Fellow Passengers: This week’s Promise Passage* (2 Chronicles 24) transports me to a changing of the guard in America’s land of milk and honey, circa 1932, when both milk and honey were in short supply, causing the woeful administration of Herbert Hoover to be trounced by FDR. The new leader immediately started work putting policies into place to bring the country out of Depression. Two important features of the New Deal: increasing revenue through taxation, and putting people to work through the Works Progress Administration and Civilian Conservation Corps to rebuild the nation’s infrastructure. Many thought FDR’s policies didn’t go nearly far enough; this was a period when the prophets of socialism were gaining in popularity. This was true in church life as well, as the social gospel movement was on the rise; here in the mountains this was felt in the presence of Southern Baptist theologian Walt Johnson, who for many years gathered church leaders from across the region to strategize on ways to infuse radical biblical principles into the economics of our land. In the periodical Johnson edited, The Next Step, he and others praised the economic foundations of Russia’s revolutionary Bolsheviks, and saw sharing of wealth as the foundation of biblical stewardship. There is not enough space here to analyze all the reasons why Johnson’s brand of Christianity and the socialist movement were effectively killed off in American culture, but by the 1950s the McCarthy hearings demonstrated that they were not a welcome voice in the marketplace of ideas.
I thought of this period in our history when reading today’s Passage, set in the land of milk and honey at a time when milk and honey were drying up, eight centuries before Christ. There was a changing of the guard, as the woeful administration of Athaliah gave way to the reign of good King Joash. It didn’t take long for the boy wonder to start instituting policies that would restore the good fortunes of the covenant community, and interestingly enough, his policies foreshadowed FDR’s: taxation and a WPA type program, putting people to work to rebuild the infrastructure of the temple. There was even a National Endowment for the Arts type program instituted out of the surplus revenue raised from the taxes, employing artisans to ply their crafts to bring things of beauty into the public sphere. The religious influence behind these progressive policies were embodied in a Walt Johnson type figure, namely chief priest Jehoiada. But, good things come to an end, and over time, after the good priest’s death, the people abandoned the way of God, and took to worshiping the poles (the polls?), lifting their fingers to the wind and following every cultural trend that blew their way. It wasn’t long before the radical covenant policies voiced by Jehoiada were effectively killed off. The spirit of God took possession of the priest’s son, Zechariah, who railed against the people for forsaking God’s ways, letting them know that God had forsaken them in the process. For his efforts, Zechariah got stoned in the public square. God avenged his death by rounding up a small rag tag band of Arameans to come in and thrash the Israelites. The God forsaken people then killed their king and buried him in disgrace.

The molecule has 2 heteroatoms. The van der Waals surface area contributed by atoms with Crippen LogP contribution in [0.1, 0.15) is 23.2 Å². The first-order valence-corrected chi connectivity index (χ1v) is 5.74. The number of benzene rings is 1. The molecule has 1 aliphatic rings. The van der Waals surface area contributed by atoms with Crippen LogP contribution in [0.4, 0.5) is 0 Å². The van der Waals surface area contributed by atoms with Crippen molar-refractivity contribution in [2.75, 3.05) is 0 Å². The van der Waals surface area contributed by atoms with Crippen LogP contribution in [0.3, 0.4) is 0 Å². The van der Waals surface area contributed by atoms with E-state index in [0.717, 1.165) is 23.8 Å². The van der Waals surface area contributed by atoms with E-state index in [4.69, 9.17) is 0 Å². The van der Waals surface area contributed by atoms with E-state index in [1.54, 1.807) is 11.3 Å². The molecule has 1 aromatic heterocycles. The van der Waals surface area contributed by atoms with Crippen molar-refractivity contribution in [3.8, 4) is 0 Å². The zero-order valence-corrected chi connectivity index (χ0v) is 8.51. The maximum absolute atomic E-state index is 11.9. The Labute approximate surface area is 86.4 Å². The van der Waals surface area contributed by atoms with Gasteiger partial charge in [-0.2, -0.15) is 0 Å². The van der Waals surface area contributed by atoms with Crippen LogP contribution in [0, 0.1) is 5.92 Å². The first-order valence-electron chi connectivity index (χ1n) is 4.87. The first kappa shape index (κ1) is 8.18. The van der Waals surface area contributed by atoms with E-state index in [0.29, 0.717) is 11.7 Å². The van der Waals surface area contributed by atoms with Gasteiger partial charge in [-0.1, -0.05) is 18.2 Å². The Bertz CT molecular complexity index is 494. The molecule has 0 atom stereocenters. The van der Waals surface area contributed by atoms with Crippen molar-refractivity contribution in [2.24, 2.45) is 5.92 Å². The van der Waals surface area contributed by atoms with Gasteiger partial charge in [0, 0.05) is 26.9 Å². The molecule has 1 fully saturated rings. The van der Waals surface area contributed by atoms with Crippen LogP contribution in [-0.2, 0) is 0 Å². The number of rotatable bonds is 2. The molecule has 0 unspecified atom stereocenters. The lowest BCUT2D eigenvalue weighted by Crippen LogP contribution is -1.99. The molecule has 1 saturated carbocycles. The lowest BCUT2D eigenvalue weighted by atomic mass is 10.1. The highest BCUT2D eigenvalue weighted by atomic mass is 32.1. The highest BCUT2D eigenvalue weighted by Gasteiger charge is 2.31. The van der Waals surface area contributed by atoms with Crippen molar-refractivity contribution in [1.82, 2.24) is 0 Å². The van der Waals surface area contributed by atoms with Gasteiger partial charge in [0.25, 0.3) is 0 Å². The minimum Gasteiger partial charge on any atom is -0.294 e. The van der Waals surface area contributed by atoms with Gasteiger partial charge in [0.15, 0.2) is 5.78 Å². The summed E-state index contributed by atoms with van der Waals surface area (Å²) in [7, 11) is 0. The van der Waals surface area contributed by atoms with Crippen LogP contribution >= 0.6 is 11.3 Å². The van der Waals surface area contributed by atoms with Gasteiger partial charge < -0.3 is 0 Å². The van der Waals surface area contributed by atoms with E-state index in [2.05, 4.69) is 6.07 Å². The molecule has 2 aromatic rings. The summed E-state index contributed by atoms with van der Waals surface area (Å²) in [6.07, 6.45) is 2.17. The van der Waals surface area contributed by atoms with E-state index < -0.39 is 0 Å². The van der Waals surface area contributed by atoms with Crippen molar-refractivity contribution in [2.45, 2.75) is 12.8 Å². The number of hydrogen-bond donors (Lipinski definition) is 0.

It’s always dangerous and misguided to draw straight lines between the power politics of ancient days and our contemporary campaigns for the hearts and minds of the body politic. But perhaps we can draw some wavy lines and find some parallels that can instruct us as we endeavor to let America be America again and live up to its storied principles. The first thing we can understand that in the great faith history we claim as our foundation, levying taxes and stimulating the economy through public works projects was described as right in the sight of the Lord. Second, when people forsake God’s radical ways, the voice of the radical prophets are generally unwelcome. And third, there is a judgment day; being God-forsaken sometimes includes God stirring up some Arameans to come in and wreak havoc.
How about you? Where does this Promise Passage take you on your journey of faith?